Japanese fem cis-woman smiling. Down half of her long hair is green and the rest is black. She is wearing a red dress.

Akemi Nishida

Assistant Professor, Disability and Human Development

Office Phone



1640 W. Roosevelt Rd., 716 DHSP

Mail Code


Office Hours

By appointment


Akemi Nishida uses research, education, and activism to investigate the ways in which ableism and sanism are exercised in relation to racism, sexism, and other forms of social injustices. She also uses such methods to work towards cross-community solidarity for the celebration of community power. In her research and teaching, Nishida brings together disability studies, critical race theories, transnational feminist studies, and among others. She is currently working on a book manuscript, "Just Care: Messy Entanglements of Disability, Dependency, and Desire," in which she merges affect theory with critical disability, gender, and race studies to examine state care programs as well as grassroots interdependent care collectives and bed activism. Nishida’s research has been funded by the American Association of University Women, among others. Her work has been published in Subjectivity, Multicultural Perspectives, Disability Studies Quarterly, and Occupy! n+1. Her commitment for disability and other social justices continues outside of academia as she works locally and nationally to promote disability activism. She is on the joint appointment with Gender and Women's Studies.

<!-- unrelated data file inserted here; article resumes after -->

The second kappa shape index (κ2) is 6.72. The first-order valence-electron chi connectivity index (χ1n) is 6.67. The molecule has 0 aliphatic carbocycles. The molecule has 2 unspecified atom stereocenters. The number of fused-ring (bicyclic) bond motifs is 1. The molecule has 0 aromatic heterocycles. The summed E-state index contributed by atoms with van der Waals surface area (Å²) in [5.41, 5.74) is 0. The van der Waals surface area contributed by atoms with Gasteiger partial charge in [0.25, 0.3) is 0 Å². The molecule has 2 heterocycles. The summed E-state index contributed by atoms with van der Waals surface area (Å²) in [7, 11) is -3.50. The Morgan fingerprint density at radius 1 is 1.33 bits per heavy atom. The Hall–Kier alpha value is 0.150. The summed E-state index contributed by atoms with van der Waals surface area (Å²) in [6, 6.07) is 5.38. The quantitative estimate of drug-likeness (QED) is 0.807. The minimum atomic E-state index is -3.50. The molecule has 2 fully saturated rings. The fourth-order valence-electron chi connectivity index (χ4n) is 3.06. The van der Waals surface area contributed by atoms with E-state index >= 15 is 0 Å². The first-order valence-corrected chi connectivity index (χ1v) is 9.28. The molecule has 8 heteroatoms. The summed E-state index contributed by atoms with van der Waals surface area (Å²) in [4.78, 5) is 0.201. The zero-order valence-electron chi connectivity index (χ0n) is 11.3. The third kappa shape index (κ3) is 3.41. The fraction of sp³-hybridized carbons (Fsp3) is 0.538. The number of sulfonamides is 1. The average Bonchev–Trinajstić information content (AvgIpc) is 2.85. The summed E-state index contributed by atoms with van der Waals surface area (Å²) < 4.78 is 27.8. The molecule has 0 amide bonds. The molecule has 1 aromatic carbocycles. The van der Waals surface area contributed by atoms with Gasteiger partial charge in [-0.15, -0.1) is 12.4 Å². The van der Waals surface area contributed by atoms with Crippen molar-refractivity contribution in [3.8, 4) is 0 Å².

Selected Grants

American Association of University Women, International Fellowship,

UIC Institute for Race and Public Policy, Faculty Fellowship,

Selected Publications

“Relating through differences: Affective relationality of disabled care recipients and their paid care providers within the U.S. public healthcare assemblage”, Subjectivity

“Critical disability praxis”, Manifestos for the Future of Critical Disability Studies

“Understanding politicization through an intersectionality framework: Life story narratives of disability rights and justice activists”, Disability Studies Quarterly

“Neoliberal academia and a critique from disability studies”, Occupying disability: Critical approaches to community, justice, and decolonizing disability

Service to the Community

Member of Advance Your Leadership Power, Chicago, IL